The final legislation showed the difference in philosophy between the Republicans and the Democrats. And critics say those philosophical underpinnings have led to the problems today.

Competition means hundreds of different plans throughout the country offer different premiums, co-pays, covered drugs and policies.

Many call the system unwieldy and complex, and overly weighted to benefit private insurance plans, not beneficiaries.

“I used to be able to say, “OK, … this is what you need to do,”‘ said Judith Stein, executive director of the Center for Medicare Advocacy, a national nonpartisan organization.

“Now I have to ask, “What is your income? Your plan? Is it a Medicare advantage plan or stand-alone? What is the plan’s drug formulary? The dosage? It’s so much more complicated.”

Many of the problems at the drugstore counters involve the 6.2 million people on both Medicaid and Medicare because their coverage was moved from state Medicaid programs to private Medicare insurance plans. Many of these poor, disabled or elderly people could not get their drugs because of various computer problems and administrative foul-ups in the massive transfer of information.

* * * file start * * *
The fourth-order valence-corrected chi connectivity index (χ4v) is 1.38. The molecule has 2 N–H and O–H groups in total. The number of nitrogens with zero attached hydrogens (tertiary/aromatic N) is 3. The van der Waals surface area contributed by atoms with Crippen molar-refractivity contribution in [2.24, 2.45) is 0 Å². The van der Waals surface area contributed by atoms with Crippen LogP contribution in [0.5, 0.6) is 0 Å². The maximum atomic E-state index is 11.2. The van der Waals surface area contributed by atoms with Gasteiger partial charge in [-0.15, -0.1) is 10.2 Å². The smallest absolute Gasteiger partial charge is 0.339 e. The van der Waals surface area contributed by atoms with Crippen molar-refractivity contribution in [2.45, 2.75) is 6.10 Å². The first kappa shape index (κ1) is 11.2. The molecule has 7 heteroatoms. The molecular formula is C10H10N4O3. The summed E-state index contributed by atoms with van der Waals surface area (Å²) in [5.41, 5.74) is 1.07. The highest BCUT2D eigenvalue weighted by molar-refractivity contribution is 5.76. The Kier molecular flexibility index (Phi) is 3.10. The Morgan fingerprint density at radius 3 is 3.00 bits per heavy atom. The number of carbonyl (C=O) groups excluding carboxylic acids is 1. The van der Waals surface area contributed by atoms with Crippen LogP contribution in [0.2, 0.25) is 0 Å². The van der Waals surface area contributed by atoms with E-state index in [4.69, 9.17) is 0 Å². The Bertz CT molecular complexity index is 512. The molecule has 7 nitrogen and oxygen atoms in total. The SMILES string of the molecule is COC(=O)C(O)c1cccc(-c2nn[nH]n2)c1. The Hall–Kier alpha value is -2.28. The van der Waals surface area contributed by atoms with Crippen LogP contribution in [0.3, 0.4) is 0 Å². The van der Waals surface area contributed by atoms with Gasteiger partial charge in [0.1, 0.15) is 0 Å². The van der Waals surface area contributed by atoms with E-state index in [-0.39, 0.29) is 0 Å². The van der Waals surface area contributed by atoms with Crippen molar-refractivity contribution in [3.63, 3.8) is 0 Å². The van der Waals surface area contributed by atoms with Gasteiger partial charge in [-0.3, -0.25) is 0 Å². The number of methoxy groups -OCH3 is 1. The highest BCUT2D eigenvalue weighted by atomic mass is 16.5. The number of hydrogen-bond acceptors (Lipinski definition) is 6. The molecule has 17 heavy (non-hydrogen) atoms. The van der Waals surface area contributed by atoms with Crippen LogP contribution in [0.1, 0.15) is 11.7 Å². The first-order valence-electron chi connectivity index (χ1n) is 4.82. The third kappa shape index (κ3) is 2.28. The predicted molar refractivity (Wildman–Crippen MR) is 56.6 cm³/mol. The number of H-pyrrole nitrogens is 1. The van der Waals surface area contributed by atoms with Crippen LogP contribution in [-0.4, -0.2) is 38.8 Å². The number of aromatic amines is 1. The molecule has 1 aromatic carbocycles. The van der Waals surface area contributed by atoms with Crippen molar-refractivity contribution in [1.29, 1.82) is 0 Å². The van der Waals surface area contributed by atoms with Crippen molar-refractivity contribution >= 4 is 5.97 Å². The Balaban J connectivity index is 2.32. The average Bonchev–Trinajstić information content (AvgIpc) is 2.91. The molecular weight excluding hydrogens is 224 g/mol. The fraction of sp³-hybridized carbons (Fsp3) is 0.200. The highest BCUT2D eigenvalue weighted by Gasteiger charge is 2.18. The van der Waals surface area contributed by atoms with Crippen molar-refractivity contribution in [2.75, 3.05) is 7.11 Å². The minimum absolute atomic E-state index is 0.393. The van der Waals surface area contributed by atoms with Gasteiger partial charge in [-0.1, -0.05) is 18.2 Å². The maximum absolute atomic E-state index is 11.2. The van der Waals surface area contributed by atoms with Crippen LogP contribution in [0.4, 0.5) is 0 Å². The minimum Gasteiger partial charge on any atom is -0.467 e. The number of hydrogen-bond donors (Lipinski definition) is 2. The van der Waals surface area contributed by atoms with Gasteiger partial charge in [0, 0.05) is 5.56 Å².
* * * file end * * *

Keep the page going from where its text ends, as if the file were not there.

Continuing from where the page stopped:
Just a month after its startup (and after much bad publicity), Medicare Part D, which the Bush administration initially called a top domestic policy achievement, wasn’t even worth a mention in the president’s recent State of the Union address.

Mark B. McClellan, current administrator of the federal Centers for Medicare & Medicaid Services, acknowledged problems with the program, which he called the biggest health care initiative in 40 years. But he told Congress the drug benefit eventually will work as promised.

“This great new experiment must be given ample time to get over its growing pains,” he said.

Robert Ball remembers the first rollout of Medicare 40 years ago. Ball, a Social Security commissioner in the mid-1960s who oversaw construction of the giant Medicare program, says the drug benefit eventually will be scrapped.

“The problem is a fundamental flaw in the design in the program, and it won’t just disappear,” said Ball, who worked in the Johnson administration. “I think the idea that individuals are in a position to make sensible choices about what drug plan suits them is a myth. It’s too complicated.”

Ball doesn’t have to convince James Gaskin, who used to get his drugs through New Jersey’s Medicaid program.

“Everything was going fine until the president starts this thing,” said Gaskin, 71, of Red Bank, N.J.

Gaskin said he takes medications for heart and breathing problems. Now, even though he believes he’s enrolled in Medicare Part D, he hasn’t received a drug card and his druggist has been unable to verify his coverage in any plan.